Building a 16-bit CPU in a spreadsheet is Excel-lent engineering
But can it run Doom?
Microsoft Excel was used for many purposes over the years from accounting to 3D rendering, yet implementing a 16-bit CPU in the spreadsheet is something else.
Shown off by InkboxSoftware and viewable in a handy video, the implementation is not a clone of the popular 16-bit CPUs with which readers might be familiar, like Intel's 8086 or Texas Instruments' TMS9900. It instead has its own custom instruction set architecture consisting of 23 instruction mnemonics and 26 opcodes.
It's all you need to run some simple programs. Sure, something like the TMS9900 is a bit more capable – yes, this writer used to tinker with assembly on a TI99/4a more than 40 years ago – but there is a certain delight in seeing the CPU's design laid out in Excel form, particularly since the author was able to avoid using VBScript.
As well as the 16-bit CPU and 16 general-purpose registers, there is 128 KB of RAM and a 128x128 display.
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We fired up the spreadsheet, and everything appeared to work after a fashion (we're not joking about slow performance). The CPU runs at around 2-3 Hz, a far cry from modern hardware but ideal for seeing what is actually happening under the hood. The Reg advises not mashing the F9 key to get things to run faster – one has to wait until Excel has finished updating its cells before starting the next cycle – but we can see where a bit of VBScript might be helpful to keep things moving.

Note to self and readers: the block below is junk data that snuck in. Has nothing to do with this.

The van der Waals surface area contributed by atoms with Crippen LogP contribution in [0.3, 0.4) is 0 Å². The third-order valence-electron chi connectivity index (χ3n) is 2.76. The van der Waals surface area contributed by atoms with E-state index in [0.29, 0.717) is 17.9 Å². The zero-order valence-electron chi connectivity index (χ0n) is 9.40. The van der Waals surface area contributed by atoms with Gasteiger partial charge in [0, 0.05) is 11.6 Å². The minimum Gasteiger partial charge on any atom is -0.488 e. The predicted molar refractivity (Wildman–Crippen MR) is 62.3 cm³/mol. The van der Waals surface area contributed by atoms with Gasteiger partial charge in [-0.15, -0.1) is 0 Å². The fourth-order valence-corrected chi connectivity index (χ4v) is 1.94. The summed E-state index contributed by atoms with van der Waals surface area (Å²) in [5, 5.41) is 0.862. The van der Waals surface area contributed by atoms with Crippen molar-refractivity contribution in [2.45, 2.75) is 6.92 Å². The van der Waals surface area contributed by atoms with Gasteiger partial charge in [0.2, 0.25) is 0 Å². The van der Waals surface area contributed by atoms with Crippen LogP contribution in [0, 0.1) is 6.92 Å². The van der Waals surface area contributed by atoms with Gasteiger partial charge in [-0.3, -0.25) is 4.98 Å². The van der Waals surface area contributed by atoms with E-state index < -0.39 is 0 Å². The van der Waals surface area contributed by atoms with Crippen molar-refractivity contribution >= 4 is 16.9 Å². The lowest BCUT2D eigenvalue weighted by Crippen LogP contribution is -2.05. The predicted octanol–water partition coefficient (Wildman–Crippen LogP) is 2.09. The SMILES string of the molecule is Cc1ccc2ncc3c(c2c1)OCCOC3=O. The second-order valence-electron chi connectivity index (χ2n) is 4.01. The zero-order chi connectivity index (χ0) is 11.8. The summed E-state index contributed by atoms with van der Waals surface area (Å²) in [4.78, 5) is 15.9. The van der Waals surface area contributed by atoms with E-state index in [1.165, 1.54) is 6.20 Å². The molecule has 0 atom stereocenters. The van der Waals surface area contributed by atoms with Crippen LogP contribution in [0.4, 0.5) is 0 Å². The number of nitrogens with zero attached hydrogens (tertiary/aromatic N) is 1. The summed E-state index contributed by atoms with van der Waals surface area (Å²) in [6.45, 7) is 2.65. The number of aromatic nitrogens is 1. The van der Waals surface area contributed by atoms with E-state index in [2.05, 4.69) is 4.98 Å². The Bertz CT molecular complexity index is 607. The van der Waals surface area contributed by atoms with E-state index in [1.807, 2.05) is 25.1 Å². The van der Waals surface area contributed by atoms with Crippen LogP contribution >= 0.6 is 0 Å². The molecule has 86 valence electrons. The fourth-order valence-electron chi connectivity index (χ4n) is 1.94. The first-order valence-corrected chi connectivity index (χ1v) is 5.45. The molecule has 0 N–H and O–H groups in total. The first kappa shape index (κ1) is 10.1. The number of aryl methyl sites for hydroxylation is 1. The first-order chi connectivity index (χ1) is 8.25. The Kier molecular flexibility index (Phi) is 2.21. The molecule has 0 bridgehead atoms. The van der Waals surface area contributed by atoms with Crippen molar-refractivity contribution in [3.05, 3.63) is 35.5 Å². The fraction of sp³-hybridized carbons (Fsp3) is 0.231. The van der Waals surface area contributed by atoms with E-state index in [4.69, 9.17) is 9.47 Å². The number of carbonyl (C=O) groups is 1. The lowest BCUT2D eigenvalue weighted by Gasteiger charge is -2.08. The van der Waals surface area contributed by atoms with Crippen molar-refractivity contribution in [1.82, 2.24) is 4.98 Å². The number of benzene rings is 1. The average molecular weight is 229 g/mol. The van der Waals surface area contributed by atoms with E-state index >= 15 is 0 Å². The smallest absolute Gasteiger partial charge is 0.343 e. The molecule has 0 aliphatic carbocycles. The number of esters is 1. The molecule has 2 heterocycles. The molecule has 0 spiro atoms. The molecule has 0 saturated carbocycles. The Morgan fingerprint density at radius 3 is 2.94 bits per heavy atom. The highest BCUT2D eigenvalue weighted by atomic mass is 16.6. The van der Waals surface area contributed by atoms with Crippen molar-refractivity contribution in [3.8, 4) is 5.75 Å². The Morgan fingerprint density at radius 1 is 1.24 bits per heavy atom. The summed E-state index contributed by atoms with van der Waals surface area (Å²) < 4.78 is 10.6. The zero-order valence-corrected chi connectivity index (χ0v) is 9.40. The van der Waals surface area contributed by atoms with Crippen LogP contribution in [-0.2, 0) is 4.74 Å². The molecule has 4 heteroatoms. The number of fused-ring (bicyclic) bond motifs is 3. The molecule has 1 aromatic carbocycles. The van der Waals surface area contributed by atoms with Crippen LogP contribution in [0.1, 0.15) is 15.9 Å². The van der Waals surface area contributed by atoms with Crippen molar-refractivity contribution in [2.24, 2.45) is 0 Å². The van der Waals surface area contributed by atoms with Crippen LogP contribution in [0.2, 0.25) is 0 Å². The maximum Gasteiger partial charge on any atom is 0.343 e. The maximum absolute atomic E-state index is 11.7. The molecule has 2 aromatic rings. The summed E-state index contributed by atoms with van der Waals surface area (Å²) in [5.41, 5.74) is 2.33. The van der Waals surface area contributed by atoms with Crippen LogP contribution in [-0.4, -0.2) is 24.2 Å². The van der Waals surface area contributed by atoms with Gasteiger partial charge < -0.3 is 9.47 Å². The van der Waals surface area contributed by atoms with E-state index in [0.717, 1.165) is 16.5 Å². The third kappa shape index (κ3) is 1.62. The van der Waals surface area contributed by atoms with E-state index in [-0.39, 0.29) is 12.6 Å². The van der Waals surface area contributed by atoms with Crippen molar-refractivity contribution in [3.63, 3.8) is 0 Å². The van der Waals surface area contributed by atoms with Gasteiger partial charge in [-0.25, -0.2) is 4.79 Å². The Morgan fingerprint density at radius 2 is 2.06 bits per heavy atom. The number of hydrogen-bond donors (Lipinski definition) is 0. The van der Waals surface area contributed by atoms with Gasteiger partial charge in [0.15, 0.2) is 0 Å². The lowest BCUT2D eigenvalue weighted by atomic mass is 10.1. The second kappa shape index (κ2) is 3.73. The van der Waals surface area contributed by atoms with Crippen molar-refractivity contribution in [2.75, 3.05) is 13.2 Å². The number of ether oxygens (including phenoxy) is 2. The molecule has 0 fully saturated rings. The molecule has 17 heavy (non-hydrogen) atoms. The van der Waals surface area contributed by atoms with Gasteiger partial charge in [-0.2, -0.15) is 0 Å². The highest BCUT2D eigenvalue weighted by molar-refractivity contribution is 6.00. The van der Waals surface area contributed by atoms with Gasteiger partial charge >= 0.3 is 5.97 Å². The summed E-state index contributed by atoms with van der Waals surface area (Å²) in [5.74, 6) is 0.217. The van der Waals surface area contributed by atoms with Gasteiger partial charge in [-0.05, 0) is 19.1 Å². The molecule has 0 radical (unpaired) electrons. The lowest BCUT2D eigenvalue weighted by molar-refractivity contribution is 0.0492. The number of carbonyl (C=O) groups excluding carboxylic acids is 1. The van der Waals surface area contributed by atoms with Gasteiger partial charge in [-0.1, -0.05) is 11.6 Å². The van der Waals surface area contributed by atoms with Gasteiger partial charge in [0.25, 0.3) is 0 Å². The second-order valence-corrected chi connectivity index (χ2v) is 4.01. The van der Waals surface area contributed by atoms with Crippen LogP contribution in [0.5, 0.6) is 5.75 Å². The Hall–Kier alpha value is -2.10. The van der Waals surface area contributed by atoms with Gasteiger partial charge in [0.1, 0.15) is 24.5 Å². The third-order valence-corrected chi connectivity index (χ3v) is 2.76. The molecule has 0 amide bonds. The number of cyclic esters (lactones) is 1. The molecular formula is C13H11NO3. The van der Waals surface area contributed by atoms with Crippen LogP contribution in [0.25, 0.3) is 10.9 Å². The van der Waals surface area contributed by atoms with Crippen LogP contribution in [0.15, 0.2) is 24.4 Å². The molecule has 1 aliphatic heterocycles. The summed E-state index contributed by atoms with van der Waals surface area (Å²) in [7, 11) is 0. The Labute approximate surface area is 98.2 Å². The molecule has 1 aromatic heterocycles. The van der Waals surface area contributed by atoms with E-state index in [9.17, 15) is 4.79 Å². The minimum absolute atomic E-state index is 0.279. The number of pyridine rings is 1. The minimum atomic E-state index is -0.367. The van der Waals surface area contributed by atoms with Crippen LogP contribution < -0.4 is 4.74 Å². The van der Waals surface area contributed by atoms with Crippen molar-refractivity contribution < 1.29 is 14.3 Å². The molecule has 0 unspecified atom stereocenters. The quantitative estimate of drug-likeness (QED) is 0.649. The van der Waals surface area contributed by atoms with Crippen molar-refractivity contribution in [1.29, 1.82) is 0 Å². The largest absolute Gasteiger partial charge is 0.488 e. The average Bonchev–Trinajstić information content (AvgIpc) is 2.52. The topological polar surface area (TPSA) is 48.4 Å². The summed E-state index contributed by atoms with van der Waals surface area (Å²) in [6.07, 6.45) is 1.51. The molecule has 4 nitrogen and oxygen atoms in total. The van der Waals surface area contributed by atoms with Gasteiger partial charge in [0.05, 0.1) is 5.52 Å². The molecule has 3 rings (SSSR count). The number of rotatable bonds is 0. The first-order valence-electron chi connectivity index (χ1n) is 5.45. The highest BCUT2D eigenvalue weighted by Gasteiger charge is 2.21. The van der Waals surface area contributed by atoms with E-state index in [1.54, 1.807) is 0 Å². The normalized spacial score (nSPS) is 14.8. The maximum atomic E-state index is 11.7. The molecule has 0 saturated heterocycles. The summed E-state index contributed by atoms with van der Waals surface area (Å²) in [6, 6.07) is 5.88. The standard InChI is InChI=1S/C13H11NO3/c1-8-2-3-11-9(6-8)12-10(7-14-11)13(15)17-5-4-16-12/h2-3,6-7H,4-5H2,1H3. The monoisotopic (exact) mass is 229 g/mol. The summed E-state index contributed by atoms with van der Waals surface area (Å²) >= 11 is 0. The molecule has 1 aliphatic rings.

Still, the implementation is hugely impressive. As the author says: "Is it possible? It's the best kind of possible – theoretically possible."
The Excel 16-bit CPU is the latest in a long line of unconventional processors, including CHUNGUS 2 in Minecraft and the Megaprocessor at the Centre for Computing History in Cambridge. The latter, created by James Newman, consists of seven panels and measures two meters high and nearly ten meters end to end. It can also run at a dizzying 20 KHz, although it can be slowed down to 0.01 Hz to permit the flow of data to be viewed. Individual LEDs represent every bit of the device's 256 bytes of RAM.
With AI tools and low-code abstracting developers further and further away from what is actually happening inside a computer, it is difficult not to applaud efforts to show exactly what is going on behind the scenes to render "Hello, World!" ®